“Patients are increasingly aware of how their data is being used and who is allowed to access it,” explained Stem Cell Project’s founder Shuji Yamaguchi in a news release. “We therefore wanted to find a solution that was highly secure. Having a patient’s trust is, in many ways, the first step to mass adoption for Stem Cell Coin.”

Beyond that, the platform also ensures patients have access to a decentralized and unchangeable health record. Something which to date has never been fully implemented by a large-scale healthcare organization such as the one backing Stem Cell Project.

Opening the Path to Healthcare Equality

As Stem Cell Coin’s vision continues to be rolled out, a number of complementary applications will also be developed to support the Virtual Clinic. Among these, digital initiatives such as pathological and diagnostic imaging systems have the potential to further build upon the notion of a decentralized, universally-accessible healthcare ecosystem.  Moreover, the ability to pay for stem cell treatment via Stem Cell Coin will allow people to pay and travel for therapy regardless of whether their country exerts strict capital controls. The best example of this is China, where even its wealthy citizens are unable to travel to places like the United States of America and Europe for treatment, as the current cost for stem cell therapy ($10,000 – $50,000) exceeds the limits imposed by their government on how much Yuan can be taken abroad.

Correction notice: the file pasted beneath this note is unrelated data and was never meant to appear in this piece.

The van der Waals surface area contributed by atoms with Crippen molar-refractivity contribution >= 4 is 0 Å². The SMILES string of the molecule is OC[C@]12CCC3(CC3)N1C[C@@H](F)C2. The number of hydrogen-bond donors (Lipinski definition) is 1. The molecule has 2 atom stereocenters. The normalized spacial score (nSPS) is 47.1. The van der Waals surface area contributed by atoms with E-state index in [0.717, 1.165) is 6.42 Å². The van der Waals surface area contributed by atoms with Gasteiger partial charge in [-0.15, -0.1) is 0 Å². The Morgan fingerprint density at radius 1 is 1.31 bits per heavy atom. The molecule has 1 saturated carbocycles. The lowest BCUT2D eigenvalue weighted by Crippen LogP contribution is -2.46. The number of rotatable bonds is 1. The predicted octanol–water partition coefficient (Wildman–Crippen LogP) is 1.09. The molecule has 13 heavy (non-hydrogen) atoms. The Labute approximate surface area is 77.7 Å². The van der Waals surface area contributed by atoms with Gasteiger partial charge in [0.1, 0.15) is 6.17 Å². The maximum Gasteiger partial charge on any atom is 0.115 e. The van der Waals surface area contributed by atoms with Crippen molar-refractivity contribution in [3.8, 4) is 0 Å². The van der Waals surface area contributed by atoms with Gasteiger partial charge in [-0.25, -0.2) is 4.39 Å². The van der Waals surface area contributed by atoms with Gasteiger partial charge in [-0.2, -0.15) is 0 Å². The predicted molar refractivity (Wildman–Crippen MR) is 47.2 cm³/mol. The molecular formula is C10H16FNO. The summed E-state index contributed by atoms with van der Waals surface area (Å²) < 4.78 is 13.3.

Counterfeit drugs and treatments could become easier to spot:

Based on reports from the World Health Organization (WHO), the value of the counterfeit drug market is $200 billion annually. In fact, they estimate 80% of the counterfeit drugs that are consumed in the United States come from overseas. Furthermore – they believe that 16% of counterfeit drugs contain the wrong ingredients, and 17% contain the wrong levels of necessarily ingredients. Not only does this undermine the research and scientists, who are actively looking for treatments by following an established protocol, but the financial burden families and patients are enduring to have access to these drugs is considerably high – especially given that WHO reports that 30% of the counterfeit drugs that are available don’t contain any active ingredients whatsoever. A blockchain-based system would ensure a chain-of-custody log, tracking each step of the supply chain at the individual drug/product level.